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AU - Mao, Jing

AU - Chen, Ji Hua

AU - Gutmann, James L.

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AU - Tay, Franklin Chi Meng

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N2 - Objectives The effects of different EndoActivator® (EA) sonic activation protocols on root canal debridement efficacy were examined. Methods Root canals in 48 single-rooted teeth were instrumented, irrigated initially with NaOCl and divided into 6 groups (N = 8) based on the application time of QMix (antimicrobial calcium-chelating irrigant), and the time and sequence of EA irrigant activation - Positive Control: 90 s QMix; Negative Control: 90 s saline; Group 1A: 15 s QMix + 15 s QMix with EA-activation; Group 1B: 30 s QMix + 30 s of QMix with EA-activation; Group 2A: 15 s QMix with EA-activation + 15 s QMix; Group 2B: 30 s QMix with EA-activation + 30 s QMix. Split roots were examined with scanning electron microscopy for assignment of smear and debris scores in locations along the coronal, middle and apical thirds of the canals. The overall cleanliness of pooled canal locations in the Positive Control and the 4 experimental groups were compared with chi-square tests. Results Significant differences were detected among the 5 groups (P < 0.001). Post hoc pairwise comparisons indicated that the overall canal cleanliness was in the order (from best to worst): 1B = 2B > 2A > 1A > Positive Control. Completely clean canals could not be achieved due to the absence of continuous irrigant flow for EA to clear intraradicular debris. Conclusions Irrespective of the sonic activation sequence, irrigant activation for 30 s during a 60-s period of QMix application appears to maximise the smear layer and debris removal potential of the EndoActivator® system. Clinical significance Sonic activation of root canal irrigants produces cleaner root canals and reduces the time required for final delivery of a canal wall smear later-removing irrigant when compared to the use of needle irrigation alone.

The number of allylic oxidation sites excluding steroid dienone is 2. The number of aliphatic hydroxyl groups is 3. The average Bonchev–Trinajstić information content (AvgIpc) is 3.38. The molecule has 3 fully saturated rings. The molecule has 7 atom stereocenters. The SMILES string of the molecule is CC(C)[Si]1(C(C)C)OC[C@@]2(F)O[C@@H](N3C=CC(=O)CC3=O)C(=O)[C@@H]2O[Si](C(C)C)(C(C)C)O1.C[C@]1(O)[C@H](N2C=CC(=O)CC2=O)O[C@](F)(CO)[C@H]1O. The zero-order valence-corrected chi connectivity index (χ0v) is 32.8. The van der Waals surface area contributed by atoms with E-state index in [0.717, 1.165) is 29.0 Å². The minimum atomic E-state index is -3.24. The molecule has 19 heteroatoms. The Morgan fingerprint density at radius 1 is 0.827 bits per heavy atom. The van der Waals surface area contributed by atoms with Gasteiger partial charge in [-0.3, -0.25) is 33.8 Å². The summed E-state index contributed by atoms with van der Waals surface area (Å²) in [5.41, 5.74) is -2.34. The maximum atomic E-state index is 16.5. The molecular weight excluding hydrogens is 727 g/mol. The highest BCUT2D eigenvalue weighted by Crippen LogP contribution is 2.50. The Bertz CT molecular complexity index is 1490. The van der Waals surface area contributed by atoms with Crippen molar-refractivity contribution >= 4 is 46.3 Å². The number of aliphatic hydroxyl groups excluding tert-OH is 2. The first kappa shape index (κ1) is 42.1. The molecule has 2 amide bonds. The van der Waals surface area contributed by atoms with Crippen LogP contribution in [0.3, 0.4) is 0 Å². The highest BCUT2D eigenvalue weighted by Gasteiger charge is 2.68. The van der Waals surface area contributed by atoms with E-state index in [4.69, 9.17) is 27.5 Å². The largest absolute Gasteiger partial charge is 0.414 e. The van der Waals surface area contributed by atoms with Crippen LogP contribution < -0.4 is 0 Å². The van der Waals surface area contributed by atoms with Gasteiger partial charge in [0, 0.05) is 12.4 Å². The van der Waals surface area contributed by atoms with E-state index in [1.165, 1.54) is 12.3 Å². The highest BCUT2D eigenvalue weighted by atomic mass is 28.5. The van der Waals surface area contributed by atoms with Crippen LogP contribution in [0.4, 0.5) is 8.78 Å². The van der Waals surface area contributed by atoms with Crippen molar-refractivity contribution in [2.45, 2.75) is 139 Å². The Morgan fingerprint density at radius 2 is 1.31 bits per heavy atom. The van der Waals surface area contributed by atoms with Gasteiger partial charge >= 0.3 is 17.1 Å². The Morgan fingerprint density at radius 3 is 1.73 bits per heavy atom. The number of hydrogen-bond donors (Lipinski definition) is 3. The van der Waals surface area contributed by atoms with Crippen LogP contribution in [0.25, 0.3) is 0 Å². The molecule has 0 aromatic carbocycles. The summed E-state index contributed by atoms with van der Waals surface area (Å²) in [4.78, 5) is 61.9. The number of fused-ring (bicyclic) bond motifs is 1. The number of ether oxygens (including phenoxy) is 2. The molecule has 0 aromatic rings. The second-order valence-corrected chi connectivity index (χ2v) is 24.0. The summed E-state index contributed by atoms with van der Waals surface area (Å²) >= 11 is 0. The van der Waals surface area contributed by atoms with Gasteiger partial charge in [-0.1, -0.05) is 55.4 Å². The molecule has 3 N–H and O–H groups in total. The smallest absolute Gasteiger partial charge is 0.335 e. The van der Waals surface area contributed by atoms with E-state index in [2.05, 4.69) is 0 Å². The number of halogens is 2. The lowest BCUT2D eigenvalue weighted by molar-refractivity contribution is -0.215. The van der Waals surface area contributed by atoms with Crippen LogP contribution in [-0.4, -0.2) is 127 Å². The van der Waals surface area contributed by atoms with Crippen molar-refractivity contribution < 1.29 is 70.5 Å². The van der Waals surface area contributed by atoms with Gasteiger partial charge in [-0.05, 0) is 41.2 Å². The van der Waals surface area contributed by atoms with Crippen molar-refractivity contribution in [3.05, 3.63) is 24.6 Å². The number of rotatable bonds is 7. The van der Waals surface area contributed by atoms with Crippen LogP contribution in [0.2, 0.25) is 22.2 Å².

AB - Objectives The effects of different EndoActivator® (EA) sonic activation protocols on root canal debridement efficacy were examined. Methods Root canals in 48 single-rooted teeth were instrumented, irrigated initially with NaOCl and divided into 6 groups (N = 8) based on the application time of QMix (antimicrobial calcium-chelating irrigant), and the time and sequence of EA irrigant activation - Positive Control: 90 s QMix; Negative Control: 90 s saline; Group 1A: 15 s QMix + 15 s QMix with EA-activation; Group 1B: 30 s QMix + 30 s of QMix with EA-activation; Group 2A: 15 s QMix with EA-activation + 15 s QMix; Group 2B: 30 s QMix with EA-activation + 30 s QMix. Split roots were examined with scanning electron microscopy for assignment of smear and debris scores in locations along the coronal, middle and apical thirds of the canals. The overall cleanliness of pooled canal locations in the Positive Control and the 4 experimental groups were compared with chi-square tests. Results Significant differences were detected among the 5 groups (P < 0.001). Post hoc pairwise comparisons indicated that the overall canal cleanliness was in the order (from best to worst): 1B = 2B > 2A > 1A > Positive Control. Completely clean canals could not be achieved due to the absence of continuous irrigant flow for EA to clear intraradicular debris. Conclusions Irrespective of the sonic activation sequence, irrigant activation for 30 s during a 60-s period of QMix application appears to maximise the smear layer and debris removal potential of the EndoActivator® system. Clinical significance Sonic activation of root canal irrigants produces cleaner root canals and reduces the time required for final delivery of a canal wall smear later-removing irrigant when compared to the use of needle irrigation alone.